belfry


belfry
/bel"free/, n., pl. belfries.
1. a bell tower, either attached to a church or other building or standing apart.
2. the part of a steeple or other structure in which a bell is hung.
3. a frame of timberwork that holds or encloses a bell.
4. Slang. head; mind: a belfry full of curious notions.
5. have bats in one's belfry. See bat2 (def. 3).
[1225-75; ME belfray, appar. b. earlier berfray ( < MF < Gmc) and ML belfredus, dissimilated var. of berefredus < Gmc; cf. MHG ber(c) frit, equiv. to berc defense, protection, refuge (c. OE gebeorg; see HARBOR) + frit peace, (place of) safety (c. OE frith)]

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Bell tower, either freestanding or attached to another structure.

More particularly it refers to the room, usually at the top of such a tower, where the bells and their supporting timberwork are hung. The belfry is a prominent feature of Belgian Gothic architecture, especially in Flanders. The Halles (Market Hall) and belfry in Brugge (late 13th century) is a typical example. The term derives from the medieval siege tower (berfrei), a tall wooden structure that could be rolled up to a fortification wall so that the warriors hidden inside could storm the battlements.

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       bell tower, either attached to a structure or freestanding. More specifically, it is the section of such a tower where bells hang, and even more particularly the timberwork that supports the bells.

      Etymologically, belfries have nothing to do with bells. The word is derived from the Old French berfrei or a similar word used in the Middle Ages to denote a wooden tower employed in besieging fortifications. The word assumed its current use through a popular association of it with “bell.”

      The belfrey, called by that name, is a prominent feature of Belgian Gothic architecture, especially in Flanders where a flat countryside heightens the dramatic impact of towers. The Halles (Market Hall) and belfrey at Brugge (late 13th century) is typical. Medieval England's best example is the church of St. Andrew, Heckington, Lincolnshire, which displays the familiar attached steeple. This belfry has louver windows allowing the bells to be heard clearly while being sheltered from the weather.

      A bell cote, or cot, is a bell gable, or turret, a framework for hanging bells when there is no belfry. It may be attached to a roof ridge, as an extension of the gable, or supported by brackets against a wall.

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Universalium. 2010.

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  • Belfry — Lage in Montana …   Deutsch Wikipedia

  • Belfry — • The upper part of the tower or steeple of a church, for the reception of the bells; or a detached tower containing bells, as the campanile of the Italians Catholic Encyclopedia. Kevin Knight. 2006. Belfry     Belfry …   Catholic encyclopedia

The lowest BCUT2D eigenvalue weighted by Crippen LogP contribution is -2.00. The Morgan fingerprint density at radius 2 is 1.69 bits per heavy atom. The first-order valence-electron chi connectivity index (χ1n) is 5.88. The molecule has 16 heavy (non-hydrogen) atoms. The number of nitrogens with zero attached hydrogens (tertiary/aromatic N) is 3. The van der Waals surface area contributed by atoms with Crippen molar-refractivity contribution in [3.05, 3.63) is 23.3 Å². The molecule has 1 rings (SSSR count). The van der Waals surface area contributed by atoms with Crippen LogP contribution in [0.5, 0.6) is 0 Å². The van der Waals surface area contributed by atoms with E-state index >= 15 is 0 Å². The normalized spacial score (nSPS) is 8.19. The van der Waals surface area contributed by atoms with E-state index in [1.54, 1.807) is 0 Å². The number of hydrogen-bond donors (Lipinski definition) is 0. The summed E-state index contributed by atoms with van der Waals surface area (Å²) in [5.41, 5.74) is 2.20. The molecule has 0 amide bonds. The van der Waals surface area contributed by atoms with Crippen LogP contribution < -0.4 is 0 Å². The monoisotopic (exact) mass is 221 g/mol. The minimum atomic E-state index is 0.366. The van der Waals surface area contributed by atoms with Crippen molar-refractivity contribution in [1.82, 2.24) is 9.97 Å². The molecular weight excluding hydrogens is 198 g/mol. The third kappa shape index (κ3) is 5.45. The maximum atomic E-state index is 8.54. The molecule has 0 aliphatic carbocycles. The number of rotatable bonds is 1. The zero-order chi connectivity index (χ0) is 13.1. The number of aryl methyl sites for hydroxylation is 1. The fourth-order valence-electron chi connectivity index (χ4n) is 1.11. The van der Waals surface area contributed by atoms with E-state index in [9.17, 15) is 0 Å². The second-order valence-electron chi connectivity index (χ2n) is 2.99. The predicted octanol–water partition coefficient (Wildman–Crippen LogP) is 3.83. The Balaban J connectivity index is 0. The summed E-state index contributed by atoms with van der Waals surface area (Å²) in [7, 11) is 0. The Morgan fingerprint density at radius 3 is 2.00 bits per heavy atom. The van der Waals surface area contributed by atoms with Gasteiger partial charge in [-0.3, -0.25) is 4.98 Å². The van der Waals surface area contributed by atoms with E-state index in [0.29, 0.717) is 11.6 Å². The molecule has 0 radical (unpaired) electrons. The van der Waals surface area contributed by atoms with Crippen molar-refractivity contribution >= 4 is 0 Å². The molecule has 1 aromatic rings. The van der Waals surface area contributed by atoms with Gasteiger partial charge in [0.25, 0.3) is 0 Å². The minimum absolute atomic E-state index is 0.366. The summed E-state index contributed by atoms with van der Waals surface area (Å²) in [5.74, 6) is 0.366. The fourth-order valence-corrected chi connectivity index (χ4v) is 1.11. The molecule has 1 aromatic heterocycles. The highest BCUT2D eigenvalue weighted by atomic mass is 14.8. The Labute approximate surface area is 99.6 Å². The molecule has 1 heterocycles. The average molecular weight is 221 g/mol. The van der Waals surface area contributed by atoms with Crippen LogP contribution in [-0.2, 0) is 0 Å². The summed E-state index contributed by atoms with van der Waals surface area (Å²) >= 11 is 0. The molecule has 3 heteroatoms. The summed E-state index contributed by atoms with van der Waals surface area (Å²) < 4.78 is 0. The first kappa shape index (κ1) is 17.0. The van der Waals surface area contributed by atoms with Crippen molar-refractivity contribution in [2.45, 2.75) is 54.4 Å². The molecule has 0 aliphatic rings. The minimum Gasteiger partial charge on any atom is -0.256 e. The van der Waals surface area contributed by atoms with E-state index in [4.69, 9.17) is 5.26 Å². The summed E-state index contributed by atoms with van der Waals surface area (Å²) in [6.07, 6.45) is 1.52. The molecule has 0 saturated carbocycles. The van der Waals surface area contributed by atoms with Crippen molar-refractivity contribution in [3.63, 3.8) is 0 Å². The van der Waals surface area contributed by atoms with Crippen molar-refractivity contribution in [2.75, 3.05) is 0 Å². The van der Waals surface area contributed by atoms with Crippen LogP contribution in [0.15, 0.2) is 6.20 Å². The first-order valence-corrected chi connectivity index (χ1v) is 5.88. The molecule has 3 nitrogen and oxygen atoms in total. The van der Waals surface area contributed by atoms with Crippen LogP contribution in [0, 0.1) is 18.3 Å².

• Belfry — Belfry, MT U.S. Census Designated Place in Montana Population (2000): 219 Housing Units (2000): 119 Land area (2000): 1.902815 sq. miles (4.928268 sq. km) Water area (2000): 0.000000 sq. miles (0.000000 sq. km) Total area (2000): 1.902815 sq.… …   StarDict's U.S. Gazetteer Places

  • Belfry, MT — U.S. Census Designated Place in Montana Population (2000): 219 Housing Units (2000): 119 Land area (2000): 1.902815 sq. miles (4.928268 sq. km) Water area (2000): 0.000000 sq. miles (0.000000 sq. km) Total area (2000): 1.902815 sq. miles… …   StarDict's U.S. Gazetteer Places

  • Belfry — Bel fry, n. [OE. berfray movable tower used in sieges, OF. berfreit, berfroit, F. beffroi, fr. MHG. bervrit, bercvrit, G. bergfriede, fr. MHG. bergen to protect (G. bergen to conceal) + vride peace, protection, G. friede peace; in compounds often …   The Collaborative International Dictionary of English

  • belfry — c.1400, siege tower (late 13c. in Anglo Latin with a sense bell tower ), from O.N.Fr. berfroi movable siege tower (Mod.Fr. beffroi), from M.H.G. bercfrit protecting shelter, lit. that which watches over peace, from bergen to protect (see BURY (Cf …   Etymology dictionary

  • belfry — [n] tower; part of tower bell tower, campanile, carillon, clocher, cupola, dome, head, minaret, spire, steeple, turret; concept 440 …   New thesaurus

  • belfry — ► NOUN (pl. belfries) ▪ the place in a bell tower or steeple in which bells are housed. ORIGIN Old French belfrei …   English terms dictionary

  • belfry — [bel′frē] n. pl. belfries [ME belfrei, altered by assoc. with belle ( BELL1) < berfrai < OFr berfroi < OHG bergfrid, lit., protector of peace < bergen, to protect (see BURY) + frid, peace] 1. a movable tower used in ancient warfare… …   English World dictionary

  • Belfry — The term belfry has a variety of uses:*Bell tower, an architectural term *Belfry, a type of medieval siege tower *Belfry, Montana, a town in the United States *The Belfry, an English golf club * Belfry , a play by Billy Roche, third part of The… …   Wikipedia


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